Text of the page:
Promoting Sustainability in the 21st Century
March 29, 2021
Gen Z is growing up fast, and they’re taking the world by storm. With 40% of Gen Z buying secondhand apparel, footwear, and accessories. The stigma of shopping secondhand is going away, too, with 80% of Gen Z saying there’s no stigma to buying used fashion. While resale is the environmentally friendly way to shop, fast fashion is still around. Fast fashion is a design, manufacturing, and marketing method focused on rapidly producing high clothing volumes. If you spend any time on social media, you will notice that thrifting and shopping resale has become “trendy.” With many influencers normalizing resale, the stigma is going away. Promoting sustainability in the 21st century is becoming easier, especially with the changes made during our current crisis.
Promoting sustainability in your community
Most people didn’t grow up shopping consignment and most likely still don’t. The norm is to go to the mall and shop at the big stores. However, the way companies made those clothes is often overlooked. As a consignment store, you have the perfect platform to spread the word about the importance of consignment. The RealReal and ThredUp are two excellent resources for facts about consignment and resale. Using their facts, you can educate your audience about how great it is to shop consignments and sell old clothes. It’s also important to spread the word about what a consignment store really is. Most people don’t believe they can find good clothing in consignment stores, prove them wrong by showing them it’s just like any other store but with more variety.
In Meredith Fineman’s podcast, It Never Gets Old, her inaugural episode “Is Second-Hand Clothing… Gross?” Fineman shares an anecdote about her first experience with consignment. She was at a consignment store with her mom in Washington, D.C. called Secondhand Rose. Fineman remembers thinking they were in a boutique, and as she was browsing around, she spots a lime green that pops out at her. She looks at the tag and notices it’s a C&C California tank, which was all the rage during that time. She looked at the tag which to her surprise said $9, she wondered why it was so affordable. The owner of the shop, Rose, then explained that it’s consignment, meaning it was owned by someone else before. “Ever since then I realized I could get what I wanted for less, I could dress how I wanted for less…” said Fineman.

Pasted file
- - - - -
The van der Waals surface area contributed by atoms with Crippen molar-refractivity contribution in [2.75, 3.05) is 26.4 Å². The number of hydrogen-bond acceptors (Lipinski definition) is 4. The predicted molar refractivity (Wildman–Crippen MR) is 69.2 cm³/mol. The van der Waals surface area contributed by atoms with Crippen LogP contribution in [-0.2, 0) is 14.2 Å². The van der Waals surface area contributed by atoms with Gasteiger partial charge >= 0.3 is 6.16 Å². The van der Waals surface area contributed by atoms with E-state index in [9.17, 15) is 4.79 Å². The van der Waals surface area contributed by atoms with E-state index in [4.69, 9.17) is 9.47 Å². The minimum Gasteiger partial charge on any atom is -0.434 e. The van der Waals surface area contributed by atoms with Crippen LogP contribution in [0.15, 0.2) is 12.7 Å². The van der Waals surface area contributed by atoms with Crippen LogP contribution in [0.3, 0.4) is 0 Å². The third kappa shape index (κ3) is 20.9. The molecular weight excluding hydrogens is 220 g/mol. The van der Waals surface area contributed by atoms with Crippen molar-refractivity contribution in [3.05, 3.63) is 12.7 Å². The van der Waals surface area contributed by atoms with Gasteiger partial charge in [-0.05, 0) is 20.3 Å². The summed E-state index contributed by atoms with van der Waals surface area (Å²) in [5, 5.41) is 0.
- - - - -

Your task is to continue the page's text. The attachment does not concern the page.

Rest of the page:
Promoting the circular economy
“(It’s all about) valuing the clothes that you own and wearing them again and again, and maybe giving them on to your daughter, or son, whatever the case may be,” says Vogue’s Anna Wintour when speaking about fast fashion. She condemns fast fashion and buying disposable clothes and instead encourages people to re-wear clothing and pass it on. It’s understandable how someone important in the fashion industry, such as Anna Wintour, would have an opinion on disposable clothing. People who value fashion don’t want those pieces that people wore once to end up in a landfill. Selling or giving away used clothing to family members or strangers gives the clothes meaning and purpose.
Promoting reusing clothing
The great thing about consignment is that you don’t have to feel bad about all the unethical clothing you’ve purchased. You can sell those clothes once you’re through with them and purchase consigned items. Meredith Fineman says she’s made thousands of dollars from reselling clothing. The best way to approach teaching people about consignment is to be welcoming. There was a time where we were all unaware of how unethical our favorite clothing brands are. It’s important to be accepting and welcoming to those who are learning about sustainable shopping.
The most important part of promoting sustainability in the 21st century is to make it feel normal. Make sure your shop gives the best first impression from scent to looks. Here are some ideas on modernizing your consignment store and giving your consignment store a new look.
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